How to prepare for a tornado
A plan for family and friends will keep you safer during a tornado — and help you deal with the aftermath.
Late winter to early summer marks tornado season in the United States, which is home to more tornadoes than any other country in the world. If you live in Tornado Alley — a patch of Middle America that includes Texas, Oklahoma, Kansas, Nebraska, Iowa, and parts of Colorado, South Dakota and Minnesota — or in Florida, you're likely to experience one of these cyclones firsthand, although technically tornadoes can happen anywhere. Here's what to do before, during and after a twister.
Making a plan
- An emergency kit is something everyone should have on hand, no matter your locale or the natural disasters your area is vulnerable to. The Federal Emergency Management Agency's Ready.gov can help you build one — with food, water, and essential supplies for 72 hours — fairly easily, as well as teach you where to store it and how to update it. If the idea of making your own kit is too daunting, you can buy an emergency preparedness kit put together by the American Red Cross.
- Unlike hurricanes, tornadoes can strike quickly with little or no warning, so have a shelter plan in place. If you live in an area where tornado threats occur, make sure you have a safe area in your basement, garage or interior of the first floor that can withstand high winds and keep you safe in an emergency.
- Listen to the radio, particularly NOAA Weather Radio, or to TV newscasts for local threats.
- Know the difference between a tornado watch and a tornado warning. "Watch" means that a tornado is possible and that you should stay alert, while "warning" indicates a more imminent danger, meaning you should find appropriate shelter immediately.
- At the very least, keep your eyes (and ears) on the sky. Ready.gov provides these tornado warning signs: a dark sky, low-lying dark clouds (not just the obvious funnel clouds), large hail and a train-like roar.
Weathering the storm
- Flying debris causes most of the injuries that occur during a tornado, so protect your head and aim to get inside a low, flat, sturdy shelter, like a safe room, basement or storm cellar. At the very least, find an interior room on the lowest floor. "Put as many walls as possible between you and the outside," says FEMA.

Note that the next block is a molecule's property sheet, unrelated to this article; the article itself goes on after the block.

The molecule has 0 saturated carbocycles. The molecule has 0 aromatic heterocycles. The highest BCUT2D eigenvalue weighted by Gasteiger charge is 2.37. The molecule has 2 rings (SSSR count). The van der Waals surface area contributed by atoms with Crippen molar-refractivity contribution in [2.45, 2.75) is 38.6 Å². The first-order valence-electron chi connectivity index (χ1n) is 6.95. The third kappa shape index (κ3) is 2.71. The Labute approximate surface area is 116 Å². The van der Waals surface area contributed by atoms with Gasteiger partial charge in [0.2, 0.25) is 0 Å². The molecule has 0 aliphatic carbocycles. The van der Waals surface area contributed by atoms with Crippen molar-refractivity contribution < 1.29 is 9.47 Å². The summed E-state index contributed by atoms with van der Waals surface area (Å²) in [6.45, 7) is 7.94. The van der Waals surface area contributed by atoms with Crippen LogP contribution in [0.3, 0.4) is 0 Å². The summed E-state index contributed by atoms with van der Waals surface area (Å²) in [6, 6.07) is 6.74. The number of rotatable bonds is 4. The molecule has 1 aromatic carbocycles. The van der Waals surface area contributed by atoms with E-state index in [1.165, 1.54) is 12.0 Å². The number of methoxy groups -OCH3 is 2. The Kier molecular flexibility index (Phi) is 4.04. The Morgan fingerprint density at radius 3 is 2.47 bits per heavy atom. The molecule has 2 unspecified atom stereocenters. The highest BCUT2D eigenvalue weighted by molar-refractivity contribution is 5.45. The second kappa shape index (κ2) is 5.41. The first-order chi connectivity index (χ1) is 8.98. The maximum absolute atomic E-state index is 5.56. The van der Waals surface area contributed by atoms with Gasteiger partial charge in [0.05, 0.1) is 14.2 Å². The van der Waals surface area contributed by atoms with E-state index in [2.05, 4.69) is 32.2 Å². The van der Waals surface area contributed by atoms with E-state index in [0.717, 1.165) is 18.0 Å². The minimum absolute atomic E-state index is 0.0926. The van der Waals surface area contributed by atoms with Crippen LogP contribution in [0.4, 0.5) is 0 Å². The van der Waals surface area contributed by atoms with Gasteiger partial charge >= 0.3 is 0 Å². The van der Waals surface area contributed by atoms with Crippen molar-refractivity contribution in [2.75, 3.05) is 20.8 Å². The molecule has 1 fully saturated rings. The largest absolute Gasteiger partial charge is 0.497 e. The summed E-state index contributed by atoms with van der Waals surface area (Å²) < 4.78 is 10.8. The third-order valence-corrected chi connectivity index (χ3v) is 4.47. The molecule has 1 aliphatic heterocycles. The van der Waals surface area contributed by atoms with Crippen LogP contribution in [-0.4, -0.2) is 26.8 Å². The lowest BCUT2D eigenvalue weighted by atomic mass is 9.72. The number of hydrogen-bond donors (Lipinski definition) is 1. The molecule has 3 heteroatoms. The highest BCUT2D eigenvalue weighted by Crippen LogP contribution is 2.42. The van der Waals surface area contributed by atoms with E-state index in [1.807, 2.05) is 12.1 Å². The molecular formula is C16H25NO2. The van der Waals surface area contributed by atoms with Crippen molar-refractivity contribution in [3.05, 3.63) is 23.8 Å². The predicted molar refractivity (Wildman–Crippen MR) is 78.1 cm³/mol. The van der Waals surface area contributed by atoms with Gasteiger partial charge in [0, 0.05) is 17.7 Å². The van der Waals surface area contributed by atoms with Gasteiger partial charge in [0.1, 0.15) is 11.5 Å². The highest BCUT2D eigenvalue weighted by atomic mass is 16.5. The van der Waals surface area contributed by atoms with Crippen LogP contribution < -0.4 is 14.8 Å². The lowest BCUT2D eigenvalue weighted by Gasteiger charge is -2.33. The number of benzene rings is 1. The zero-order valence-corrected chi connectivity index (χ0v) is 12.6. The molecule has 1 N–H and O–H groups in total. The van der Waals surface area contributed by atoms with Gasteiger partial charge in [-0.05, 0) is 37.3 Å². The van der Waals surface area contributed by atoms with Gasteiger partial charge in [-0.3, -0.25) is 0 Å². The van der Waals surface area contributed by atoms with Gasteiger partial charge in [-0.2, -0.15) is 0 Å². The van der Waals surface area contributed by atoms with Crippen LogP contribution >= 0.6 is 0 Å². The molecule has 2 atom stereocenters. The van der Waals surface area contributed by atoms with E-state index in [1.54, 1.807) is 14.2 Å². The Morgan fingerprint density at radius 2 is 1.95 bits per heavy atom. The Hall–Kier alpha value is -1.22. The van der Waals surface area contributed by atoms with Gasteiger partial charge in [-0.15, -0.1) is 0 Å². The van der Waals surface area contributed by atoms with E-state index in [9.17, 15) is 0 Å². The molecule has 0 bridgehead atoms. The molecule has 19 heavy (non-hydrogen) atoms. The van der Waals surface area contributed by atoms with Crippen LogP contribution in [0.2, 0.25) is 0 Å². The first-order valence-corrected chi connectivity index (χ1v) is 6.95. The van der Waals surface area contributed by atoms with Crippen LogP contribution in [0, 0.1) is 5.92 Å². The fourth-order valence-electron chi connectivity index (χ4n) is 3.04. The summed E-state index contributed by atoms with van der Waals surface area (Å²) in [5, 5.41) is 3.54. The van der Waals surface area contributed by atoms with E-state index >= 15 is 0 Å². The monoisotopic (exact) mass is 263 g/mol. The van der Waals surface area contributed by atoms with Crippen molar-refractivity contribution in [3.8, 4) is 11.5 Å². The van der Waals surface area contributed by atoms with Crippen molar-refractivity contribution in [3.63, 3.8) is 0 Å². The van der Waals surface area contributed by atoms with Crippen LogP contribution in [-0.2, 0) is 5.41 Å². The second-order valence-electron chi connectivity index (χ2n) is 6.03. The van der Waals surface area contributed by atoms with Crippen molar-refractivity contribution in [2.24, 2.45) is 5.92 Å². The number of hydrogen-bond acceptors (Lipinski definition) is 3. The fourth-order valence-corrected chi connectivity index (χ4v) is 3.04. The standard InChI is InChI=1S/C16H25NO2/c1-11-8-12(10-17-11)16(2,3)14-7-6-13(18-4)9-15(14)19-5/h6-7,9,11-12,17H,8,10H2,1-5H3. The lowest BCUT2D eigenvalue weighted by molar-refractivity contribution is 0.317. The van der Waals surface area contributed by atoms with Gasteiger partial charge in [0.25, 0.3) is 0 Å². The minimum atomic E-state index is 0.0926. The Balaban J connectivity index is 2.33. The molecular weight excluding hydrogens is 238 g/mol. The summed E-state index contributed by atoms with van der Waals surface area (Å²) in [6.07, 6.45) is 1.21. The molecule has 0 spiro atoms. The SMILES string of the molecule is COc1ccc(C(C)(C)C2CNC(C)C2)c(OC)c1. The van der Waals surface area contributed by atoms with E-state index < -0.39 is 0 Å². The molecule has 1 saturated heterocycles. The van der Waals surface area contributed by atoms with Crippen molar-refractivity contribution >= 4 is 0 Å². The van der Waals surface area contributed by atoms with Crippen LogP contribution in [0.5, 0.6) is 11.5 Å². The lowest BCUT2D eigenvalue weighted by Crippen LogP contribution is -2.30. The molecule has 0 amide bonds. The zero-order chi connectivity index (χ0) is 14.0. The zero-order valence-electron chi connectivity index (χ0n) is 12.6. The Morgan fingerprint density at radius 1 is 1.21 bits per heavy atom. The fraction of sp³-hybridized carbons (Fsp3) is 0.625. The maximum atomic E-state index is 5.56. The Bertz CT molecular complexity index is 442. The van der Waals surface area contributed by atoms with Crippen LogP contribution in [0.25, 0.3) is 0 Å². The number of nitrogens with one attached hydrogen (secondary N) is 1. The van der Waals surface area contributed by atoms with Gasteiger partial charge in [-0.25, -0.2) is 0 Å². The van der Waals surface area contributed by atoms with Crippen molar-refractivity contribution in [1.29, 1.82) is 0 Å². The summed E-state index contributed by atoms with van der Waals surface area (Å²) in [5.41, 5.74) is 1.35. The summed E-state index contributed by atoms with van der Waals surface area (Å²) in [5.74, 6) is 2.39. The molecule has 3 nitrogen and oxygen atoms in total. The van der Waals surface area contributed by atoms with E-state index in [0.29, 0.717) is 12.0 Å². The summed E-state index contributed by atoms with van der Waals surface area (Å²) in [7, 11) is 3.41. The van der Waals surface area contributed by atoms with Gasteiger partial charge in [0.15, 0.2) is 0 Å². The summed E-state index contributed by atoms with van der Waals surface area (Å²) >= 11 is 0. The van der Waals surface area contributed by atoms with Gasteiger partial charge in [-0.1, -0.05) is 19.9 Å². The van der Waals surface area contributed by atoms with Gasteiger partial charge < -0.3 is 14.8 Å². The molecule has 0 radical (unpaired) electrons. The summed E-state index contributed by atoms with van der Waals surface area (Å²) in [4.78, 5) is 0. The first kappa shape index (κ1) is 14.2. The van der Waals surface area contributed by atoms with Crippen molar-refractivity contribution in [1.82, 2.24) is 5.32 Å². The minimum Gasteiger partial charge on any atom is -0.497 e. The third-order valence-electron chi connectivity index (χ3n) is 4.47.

- If you're outside, try to get into a vehicle and put on a seat belt. If you can't drive to a safe shelter, at least stay away from overpasses and bridges, and stay in the car with your head down and covered.
Dealing with the aftermath
- Put on sturdy shoes and gloves before you inspect anything, and be wary of broken glass, exposed nails, and other potential hazards.
- A study cited on Ready.gov states that about half of tornado-related injuries happened after the storm, during rescue attempts and clean-up, or when people try to enter unsafe buildings. Keep that in mind as you get ready to survey any potential damage.
- Stay tuned in to local news by using a battery-powered radio or television.
- Inspect your home using a flashlight, not a candle, and take pictures of any damage for insurance purposes.
- Wait to drink tap water or use it for preparing food until you're sure it's not contaminated.
- FEMA warns never to use a generator indoors, because deadly levels of carbon monoxide can build up quickly in small spaces and remain dangerous for hours.
- If you're dealing with a major issue — if you're separated from your family or unable to go home, for example — contact the Red Cross at 1-800-RED-CROSS (1-800-733-2767).
For more tips on tornado preparedness, visit Ready.gov.
One SHOULD NOT get into a vehicle if there is a tornado. Please go back and read your source: www [dot] ready [dot] gov [slash] tornadoes.
If one is in the open, one should get in the vehicle, put one's seatbelt on, and drive to the nearest shelter (that would be any building--just not a mobile home). If one cannot get to a building, and one cannot get noticeably below the level of the roadway, one has no choice other than to get as low as possible in the car, cover up, and hope for the best (which probably won't be good if the car takes a direct hit). If one can get noticeably below the level of the road (as in a ditch), one should exit the car and get in the ditch (though, again, this isn't a fabulous option--one might live).
While parking the car under an overpass or bridge is a really bad idea, it is better to be out of the car and up in the overpass or bridge if one is up as high as one can go and tucked between the girders. One might survive (and people have survived) a tornado there--though probably not without injury--one will not survive a violent tornado in a car.
Notice that the source says never to try and outrun a tornado in a car or truck in an urban area. There are always buildings in an urban area--one should just leave and find someone who will let you inside the building.
Seriously--read the whole source.
Tornadoes are NOT cyclones.
Do the research.
Cyclones are somewhat like an inland hurricane
The wind patterns are different
I know I have been in all three.
Tornadoes are my last choice
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